The initial and initial paragraph the main object of decoration in Celtic illumination—Study of the letter L as an example—The I of “In principio” and the B of “Beatus Vir.”

From the moment when the initial was placed beneath the miniature the object of the whole design was not to give prominence to the initial but to the picture. Until then, that is, whilst the initial remains above or beside or outside the picture, it is the initial we must watch for style and development. And therefore we seize on one letter among those of the latter part of the eighth century, because of the frequency of its occurrence in the Gospel-book or Evangeliary, one of the commonest books of the time. This the letter L of “Liber Generationis,” etc., the commencing words of St. Matthew. This passage is always made of importance, and on the initial and arrangement of the words the artist expends his best efforts.

Properly I should here display pictorially the series of which I speak. It would certainly be the quickest way of explaining the matter. But as this is out of the question for many reasons, and as the present little guide aims rather at showing the way than marching through it, the reader must be content to take its advice about where to look for examples which it cannot reproduce.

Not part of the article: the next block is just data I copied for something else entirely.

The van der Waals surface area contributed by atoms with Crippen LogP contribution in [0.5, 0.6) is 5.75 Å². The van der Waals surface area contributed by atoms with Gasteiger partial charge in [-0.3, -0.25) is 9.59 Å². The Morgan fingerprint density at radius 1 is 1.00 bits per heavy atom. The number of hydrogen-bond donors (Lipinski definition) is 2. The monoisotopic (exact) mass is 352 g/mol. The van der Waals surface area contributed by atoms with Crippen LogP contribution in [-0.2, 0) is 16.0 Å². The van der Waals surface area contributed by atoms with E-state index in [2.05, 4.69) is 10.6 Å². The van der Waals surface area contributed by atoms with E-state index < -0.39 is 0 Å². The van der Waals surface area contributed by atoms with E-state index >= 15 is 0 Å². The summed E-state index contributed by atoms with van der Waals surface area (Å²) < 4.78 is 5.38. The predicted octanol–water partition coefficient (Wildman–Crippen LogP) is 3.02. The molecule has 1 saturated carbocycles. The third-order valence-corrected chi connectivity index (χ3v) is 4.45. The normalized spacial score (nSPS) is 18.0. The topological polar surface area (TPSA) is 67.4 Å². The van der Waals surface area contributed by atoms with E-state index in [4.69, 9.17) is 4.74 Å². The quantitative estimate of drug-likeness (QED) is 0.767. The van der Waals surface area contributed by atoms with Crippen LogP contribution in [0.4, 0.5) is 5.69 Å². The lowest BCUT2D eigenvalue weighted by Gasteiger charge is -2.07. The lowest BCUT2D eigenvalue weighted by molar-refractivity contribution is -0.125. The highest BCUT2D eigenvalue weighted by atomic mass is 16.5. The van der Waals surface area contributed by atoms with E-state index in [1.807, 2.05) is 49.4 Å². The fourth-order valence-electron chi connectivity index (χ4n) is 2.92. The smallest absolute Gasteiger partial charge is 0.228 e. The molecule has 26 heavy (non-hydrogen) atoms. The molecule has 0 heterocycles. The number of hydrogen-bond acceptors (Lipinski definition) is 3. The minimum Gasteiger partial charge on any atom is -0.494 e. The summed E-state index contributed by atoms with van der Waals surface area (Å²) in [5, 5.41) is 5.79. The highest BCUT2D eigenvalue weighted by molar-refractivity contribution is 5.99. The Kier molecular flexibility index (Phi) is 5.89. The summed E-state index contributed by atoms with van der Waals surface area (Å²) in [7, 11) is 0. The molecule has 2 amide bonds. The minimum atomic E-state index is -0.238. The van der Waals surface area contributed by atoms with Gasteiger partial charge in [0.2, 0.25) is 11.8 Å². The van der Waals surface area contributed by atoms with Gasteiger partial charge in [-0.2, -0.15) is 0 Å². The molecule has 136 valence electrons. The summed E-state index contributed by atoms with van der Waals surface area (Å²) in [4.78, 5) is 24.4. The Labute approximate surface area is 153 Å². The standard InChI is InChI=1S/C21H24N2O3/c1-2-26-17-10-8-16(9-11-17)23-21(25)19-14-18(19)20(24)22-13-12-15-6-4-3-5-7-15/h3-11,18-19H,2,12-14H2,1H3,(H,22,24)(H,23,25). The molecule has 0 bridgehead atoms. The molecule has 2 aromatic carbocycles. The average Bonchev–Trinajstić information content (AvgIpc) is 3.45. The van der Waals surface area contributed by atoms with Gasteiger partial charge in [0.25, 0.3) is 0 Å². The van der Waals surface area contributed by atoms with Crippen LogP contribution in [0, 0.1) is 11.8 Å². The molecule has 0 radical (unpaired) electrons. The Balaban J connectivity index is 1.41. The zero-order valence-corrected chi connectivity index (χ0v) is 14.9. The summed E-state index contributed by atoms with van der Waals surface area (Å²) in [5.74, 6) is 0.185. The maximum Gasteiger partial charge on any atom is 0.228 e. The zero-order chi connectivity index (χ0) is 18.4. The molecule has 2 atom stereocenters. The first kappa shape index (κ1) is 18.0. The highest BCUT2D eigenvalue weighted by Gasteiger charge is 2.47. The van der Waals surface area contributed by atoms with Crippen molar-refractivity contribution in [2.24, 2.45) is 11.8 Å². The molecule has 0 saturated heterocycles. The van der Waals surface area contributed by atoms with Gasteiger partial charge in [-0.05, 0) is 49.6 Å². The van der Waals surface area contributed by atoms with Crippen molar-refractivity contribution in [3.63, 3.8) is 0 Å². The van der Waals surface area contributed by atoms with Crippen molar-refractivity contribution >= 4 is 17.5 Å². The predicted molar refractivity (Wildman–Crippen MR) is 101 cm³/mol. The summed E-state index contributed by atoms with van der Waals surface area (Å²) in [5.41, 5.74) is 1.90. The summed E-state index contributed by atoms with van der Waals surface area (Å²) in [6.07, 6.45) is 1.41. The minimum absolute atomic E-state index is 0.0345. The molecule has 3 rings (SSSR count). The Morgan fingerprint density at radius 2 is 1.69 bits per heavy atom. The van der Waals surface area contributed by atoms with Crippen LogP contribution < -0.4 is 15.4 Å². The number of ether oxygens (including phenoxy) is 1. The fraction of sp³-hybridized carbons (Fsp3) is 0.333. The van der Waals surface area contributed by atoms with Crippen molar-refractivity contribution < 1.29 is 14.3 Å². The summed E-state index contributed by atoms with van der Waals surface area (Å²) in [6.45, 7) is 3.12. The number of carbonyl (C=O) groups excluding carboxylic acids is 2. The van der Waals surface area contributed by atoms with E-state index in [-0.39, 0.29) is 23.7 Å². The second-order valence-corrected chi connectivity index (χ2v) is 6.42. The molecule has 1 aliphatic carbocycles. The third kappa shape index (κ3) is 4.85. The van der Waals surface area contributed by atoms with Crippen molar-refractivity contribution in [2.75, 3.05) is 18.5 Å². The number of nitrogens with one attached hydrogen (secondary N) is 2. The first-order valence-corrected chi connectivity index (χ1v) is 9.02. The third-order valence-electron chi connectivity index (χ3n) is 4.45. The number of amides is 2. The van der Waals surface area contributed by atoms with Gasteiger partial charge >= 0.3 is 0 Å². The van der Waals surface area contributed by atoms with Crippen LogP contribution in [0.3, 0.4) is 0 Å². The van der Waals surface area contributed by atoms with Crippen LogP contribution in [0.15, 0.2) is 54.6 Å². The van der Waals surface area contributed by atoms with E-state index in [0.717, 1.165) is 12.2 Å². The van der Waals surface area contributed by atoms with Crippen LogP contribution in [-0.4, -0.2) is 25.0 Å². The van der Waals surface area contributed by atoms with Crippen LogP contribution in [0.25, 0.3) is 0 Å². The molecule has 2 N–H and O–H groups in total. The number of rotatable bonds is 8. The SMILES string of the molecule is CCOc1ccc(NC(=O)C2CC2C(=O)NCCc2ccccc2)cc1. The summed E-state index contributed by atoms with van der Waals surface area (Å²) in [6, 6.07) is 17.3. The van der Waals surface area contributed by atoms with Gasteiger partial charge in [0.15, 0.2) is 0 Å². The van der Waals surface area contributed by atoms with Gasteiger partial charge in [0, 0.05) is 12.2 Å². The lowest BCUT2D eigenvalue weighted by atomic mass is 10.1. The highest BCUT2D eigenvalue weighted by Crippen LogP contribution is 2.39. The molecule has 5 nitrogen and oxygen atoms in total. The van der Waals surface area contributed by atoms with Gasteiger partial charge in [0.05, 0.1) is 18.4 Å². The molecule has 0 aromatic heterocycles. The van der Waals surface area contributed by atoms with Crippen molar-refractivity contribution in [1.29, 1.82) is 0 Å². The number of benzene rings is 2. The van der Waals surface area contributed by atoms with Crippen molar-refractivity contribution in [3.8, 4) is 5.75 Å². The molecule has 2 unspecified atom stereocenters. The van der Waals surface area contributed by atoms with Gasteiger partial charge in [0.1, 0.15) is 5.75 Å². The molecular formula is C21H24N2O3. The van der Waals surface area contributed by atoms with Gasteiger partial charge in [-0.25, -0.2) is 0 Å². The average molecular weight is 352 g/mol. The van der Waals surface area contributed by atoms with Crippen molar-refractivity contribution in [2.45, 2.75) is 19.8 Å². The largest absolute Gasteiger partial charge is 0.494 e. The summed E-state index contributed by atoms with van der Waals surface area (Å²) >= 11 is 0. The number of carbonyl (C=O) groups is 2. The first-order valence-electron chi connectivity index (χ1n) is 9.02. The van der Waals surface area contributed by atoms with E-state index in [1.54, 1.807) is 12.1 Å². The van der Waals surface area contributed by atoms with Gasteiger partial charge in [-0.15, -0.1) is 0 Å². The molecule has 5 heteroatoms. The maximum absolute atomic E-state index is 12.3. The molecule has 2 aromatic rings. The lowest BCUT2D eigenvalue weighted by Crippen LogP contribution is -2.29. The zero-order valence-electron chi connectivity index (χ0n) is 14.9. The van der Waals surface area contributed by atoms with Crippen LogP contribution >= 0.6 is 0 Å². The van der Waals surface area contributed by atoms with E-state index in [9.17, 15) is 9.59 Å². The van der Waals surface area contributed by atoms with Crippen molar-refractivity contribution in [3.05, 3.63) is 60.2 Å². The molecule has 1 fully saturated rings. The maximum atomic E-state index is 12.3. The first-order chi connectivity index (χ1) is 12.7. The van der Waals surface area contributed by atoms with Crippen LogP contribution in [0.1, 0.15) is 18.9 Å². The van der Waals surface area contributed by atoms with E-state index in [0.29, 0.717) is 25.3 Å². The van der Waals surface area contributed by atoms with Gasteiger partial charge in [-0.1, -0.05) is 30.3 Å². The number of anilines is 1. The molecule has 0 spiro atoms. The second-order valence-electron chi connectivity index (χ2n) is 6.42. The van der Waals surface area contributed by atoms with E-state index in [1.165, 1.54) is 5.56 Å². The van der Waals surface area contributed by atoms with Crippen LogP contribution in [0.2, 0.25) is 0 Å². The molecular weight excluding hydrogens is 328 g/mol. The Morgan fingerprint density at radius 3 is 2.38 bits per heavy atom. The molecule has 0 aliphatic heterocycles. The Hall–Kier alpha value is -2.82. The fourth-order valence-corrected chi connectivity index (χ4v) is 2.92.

Regarding the letter L as an index of time and style, first we may take the Irish L of the Book of Kells on p. 17, pt. 1, of Miss Stokes' Early Christian Art in Ireland. Note first the form of the letter, then the way it is filled up with ornament. Compare this, which dates from the seventh century, with a similar L in the Ada-Codex in the Town Library at Trèves, No. 22. A black and white copy of this is given in taf. 6 of Lamprecht Initial Ornamentik. This carries up the work to the second half of the eighth century. Next, say the L in the Town Archives at Cologne, No. 147. This belongs to the second half of the ninth century. The chief departure here is towards the knotted band work which figures so largely afterwards both in German and Italian book ornament, the form is still unchanged. But with the tenth century comes change of form as well as of mode of filling, as for example taf. 19 of Lamprecht, in which there is a complete alteration of treatment. The student may take for similar comparison also the I of “In principio” of St. John's Gospel, and the B of the first psalm in the Psalter, and carry the comparison on to the end of the fourteenth century, by referring to the MSS. in the British Museum and other public libraries, or in the numerous illustrated works to be found in those collections.